In the midst of an escalating new space race, an intriguing scientific proposition has been put forward by a duo of Kansas Geological Survey researchers at the University of Kansas, alongside their colleagues. This team suggests a novel scientific sub-discipline, termed planetary geoarchaeology.
This emerging scientific field examines the impact of cultural and natural activities on other celestial bodies, such as Earth’s moon and Mars, and across the solar system. The focus lies in the processes that might be altering, preserving, or even destroying remnants of past and present space exploration.
Justin Holcomb is a postdoctoral researcher at the Kansas Geological Survey, as well as the lead author of the paper introducing this idea in the journal Geoarchaeology.
Holcomb sheds light on the issue at hand. He states, “Until recently, we might consider the material left behind during the space race of the mid-20th century as relatively safe. However, the material record that currently exists on the moon is rapidly becoming at risk of being destroyed if proper attention isn’t paid during the new space era.”
Space exploration has seen humans dispatch more than 6,700 satellites and spacecraft into orbit. Not only from the U.S., these satellites hail from numerous countries worldwide.
The Union of Concerned Scientists details that the United States alone has over 4,500 satellites for civil, commercial, governmental, and military use. As the momentum picks up in space exploration and colonization, the preservation of space heritage becomes a pressing concern. Hence, the need for planetary geoarchaeology.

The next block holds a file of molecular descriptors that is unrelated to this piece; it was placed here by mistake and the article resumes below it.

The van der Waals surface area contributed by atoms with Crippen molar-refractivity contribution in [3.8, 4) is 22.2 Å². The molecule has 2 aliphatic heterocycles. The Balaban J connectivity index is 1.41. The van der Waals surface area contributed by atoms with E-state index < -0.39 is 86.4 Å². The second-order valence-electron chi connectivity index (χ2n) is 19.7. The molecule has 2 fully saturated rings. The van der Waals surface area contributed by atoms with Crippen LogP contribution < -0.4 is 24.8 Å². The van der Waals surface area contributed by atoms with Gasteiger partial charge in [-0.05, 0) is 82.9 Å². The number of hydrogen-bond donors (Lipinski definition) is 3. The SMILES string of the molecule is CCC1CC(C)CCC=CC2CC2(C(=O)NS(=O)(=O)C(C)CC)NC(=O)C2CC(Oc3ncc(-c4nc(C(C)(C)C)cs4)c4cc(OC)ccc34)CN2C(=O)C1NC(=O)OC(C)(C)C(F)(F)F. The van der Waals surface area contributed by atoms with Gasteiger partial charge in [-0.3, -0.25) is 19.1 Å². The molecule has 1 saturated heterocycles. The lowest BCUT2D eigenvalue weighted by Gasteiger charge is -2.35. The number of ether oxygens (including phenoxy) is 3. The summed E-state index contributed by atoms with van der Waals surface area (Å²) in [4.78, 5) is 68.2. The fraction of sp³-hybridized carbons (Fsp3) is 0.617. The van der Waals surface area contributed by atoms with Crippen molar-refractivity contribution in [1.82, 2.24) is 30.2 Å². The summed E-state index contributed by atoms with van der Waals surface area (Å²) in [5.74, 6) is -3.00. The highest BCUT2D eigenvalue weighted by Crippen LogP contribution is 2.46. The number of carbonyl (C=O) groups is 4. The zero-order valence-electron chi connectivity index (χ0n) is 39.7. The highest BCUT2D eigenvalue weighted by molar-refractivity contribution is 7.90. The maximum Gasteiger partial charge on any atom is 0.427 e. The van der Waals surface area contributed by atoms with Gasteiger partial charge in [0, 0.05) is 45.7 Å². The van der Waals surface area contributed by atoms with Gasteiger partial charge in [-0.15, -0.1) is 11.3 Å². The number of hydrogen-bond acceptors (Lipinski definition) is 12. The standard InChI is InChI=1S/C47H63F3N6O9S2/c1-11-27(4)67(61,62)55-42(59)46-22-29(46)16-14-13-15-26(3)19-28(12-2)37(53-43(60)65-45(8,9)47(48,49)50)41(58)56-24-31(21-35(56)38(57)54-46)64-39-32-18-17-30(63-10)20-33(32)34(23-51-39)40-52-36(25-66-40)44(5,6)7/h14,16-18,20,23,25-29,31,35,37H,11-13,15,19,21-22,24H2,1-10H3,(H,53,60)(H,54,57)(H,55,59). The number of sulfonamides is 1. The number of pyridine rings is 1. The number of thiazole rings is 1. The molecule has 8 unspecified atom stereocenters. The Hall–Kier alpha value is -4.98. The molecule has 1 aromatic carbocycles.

Holcomb adds, “We’re trying to draw attention to the preservation, study and documentation of space heritage because I do think there’s a risk to this heritage on the moon. The United States is trying to get boots on the moon again, and China is as well. We’ve already had at least four countries accidentally crash into the moon recently. There are a lot of accidental crashes and not a lot of protections right now.”
This approach aligns with the ODYSSEY Archaeological Research Program‘s focus. It is based at KGS and directed by Holcomb’s collaborator, Rolfe Mandel.
Mandel, a senior scientist at KGS and University Distinguished Professor in the Department of Anthropology, explains, “Human migration out of Africa may have occurred as early as 150,000 years ago, and space travel represents the latest stage of that journey. Although the ODYSSEY program is focused on documenting the earliest evidence of people in the Americas, the next frontier for similar research will be in space.”
The issue of determining what constitutes space heritage and what deserves preservation remains open to interpretation. Holcomb argues that all material currently on extraterrestrial surfaces is worthy of protection as it embodies our heritage. Planetary geoarchaeology would play a key role in this preservation.
Important landmarks such as the first footprints on the moon at Tranquility Base or the first Mars lander, Viking 1, carry immense historical significance. However, the sheer volume of material in orbit or on planetary surfaces presents a challenge.
Holcomb maintains, “We have to make those decisions all the time with archaeological sites today. The moon has such a limited record now that it’s totally possible to protect all of it. Certainly, we need to protect space heritage related to the Apollo missions, but other countries, too, deserve to have their records protected.”
With limited resources for safeguarding space heritage, Holcomb and his team advocate for the development of systems to track materials left in space.